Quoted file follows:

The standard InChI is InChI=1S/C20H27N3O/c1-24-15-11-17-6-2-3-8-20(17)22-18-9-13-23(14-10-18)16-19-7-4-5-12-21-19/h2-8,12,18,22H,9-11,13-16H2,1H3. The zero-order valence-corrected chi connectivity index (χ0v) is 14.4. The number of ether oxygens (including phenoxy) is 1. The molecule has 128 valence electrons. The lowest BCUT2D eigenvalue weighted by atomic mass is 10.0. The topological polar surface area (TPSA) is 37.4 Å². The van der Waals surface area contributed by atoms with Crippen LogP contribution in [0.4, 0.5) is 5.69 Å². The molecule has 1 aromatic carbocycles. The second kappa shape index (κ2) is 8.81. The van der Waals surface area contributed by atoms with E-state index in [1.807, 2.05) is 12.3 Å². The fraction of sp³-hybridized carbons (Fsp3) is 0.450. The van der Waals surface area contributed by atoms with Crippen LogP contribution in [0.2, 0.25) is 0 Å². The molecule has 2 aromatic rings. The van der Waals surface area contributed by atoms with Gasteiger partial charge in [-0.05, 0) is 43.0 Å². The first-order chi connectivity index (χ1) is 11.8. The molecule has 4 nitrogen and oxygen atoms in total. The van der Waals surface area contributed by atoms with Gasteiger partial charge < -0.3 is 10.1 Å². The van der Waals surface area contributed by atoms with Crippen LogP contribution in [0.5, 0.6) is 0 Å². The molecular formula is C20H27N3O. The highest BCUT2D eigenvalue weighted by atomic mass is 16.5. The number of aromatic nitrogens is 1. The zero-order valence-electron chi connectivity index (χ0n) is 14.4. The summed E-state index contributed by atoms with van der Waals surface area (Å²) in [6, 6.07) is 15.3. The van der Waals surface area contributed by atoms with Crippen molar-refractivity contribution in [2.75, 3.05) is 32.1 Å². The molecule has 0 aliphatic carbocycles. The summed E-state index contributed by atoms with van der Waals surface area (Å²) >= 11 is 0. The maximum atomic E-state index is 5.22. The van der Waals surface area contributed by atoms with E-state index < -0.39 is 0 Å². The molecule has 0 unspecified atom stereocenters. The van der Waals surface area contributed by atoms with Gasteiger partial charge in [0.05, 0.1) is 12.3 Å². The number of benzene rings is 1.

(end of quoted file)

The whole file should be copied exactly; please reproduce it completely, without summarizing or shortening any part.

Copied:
The standard InChI is InChI=1S/C20H27N3O/c1-24-15-11-17-6-2-3-8-20(17)22-18-9-13-23(14-10-18)16-19-7-4-5-12-21-19/h2-8,12,18,22H,9-11,13-16H2,1H3. The zero-order valence-corrected chi connectivity index (χ0v) is 14.4. The number of ether oxygens (including phenoxy) is 1. The molecule has 128 valence electrons. The lowest BCUT2D eigenvalue weighted by atomic mass is 10.0. The topological polar surface area (TPSA) is 37.4 Å². The van der Waals surface area contributed by atoms with Crippen LogP contribution in [0.4, 0.5) is 5.69 Å². The molecule has 1 aromatic carbocycles. The second kappa shape index (κ2) is 8.81. The van der Waals surface area contributed by atoms with E-state index in [1.807, 2.05) is 12.3 Å². The fraction of sp³-hybridized carbons (Fsp3) is 0.450. The van der Waals surface area contributed by atoms with Crippen LogP contribution in [0.2, 0.25) is 0 Å². The molecule has 2 aromatic rings. The van der Waals surface area contributed by atoms with Gasteiger partial charge in [-0.05, 0) is 43.0 Å². The first-order chi connectivity index (χ1) is 11.8. The molecule has 4 nitrogen and oxygen atoms in total. The van der Waals surface area contributed by atoms with Gasteiger partial charge < -0.3 is 10.1 Å². The van der Waals surface area contributed by atoms with Crippen LogP contribution in [0.5, 0.6) is 0 Å². The molecular formula is C20H27N3O. The highest BCUT2D eigenvalue weighted by atomic mass is 16.5. The number of aromatic nitrogens is 1. The zero-order valence-electron chi connectivity index (χ0n) is 14.4. The summed E-state index contributed by atoms with van der Waals surface area (Å²) in [6, 6.07) is 15.3. The van der Waals surface area contributed by atoms with Crippen molar-refractivity contribution in [2.75, 3.05) is 32.1 Å². The molecule has 0 aliphatic carbocycles. The summed E-state index contributed by atoms with van der Waals surface area (Å²) >= 11 is 0. The maximum atomic E-state index is 5.22. The van der Waals surface area contributed by atoms with E-state index < -0.39 is 0 Å². The molecule has 0 unspecified atom stereocenters. The van der Waals surface area contributed by atoms with Gasteiger partial charge in [0.05, 0.1) is 12.3 Å². The number of benzene rings is 1.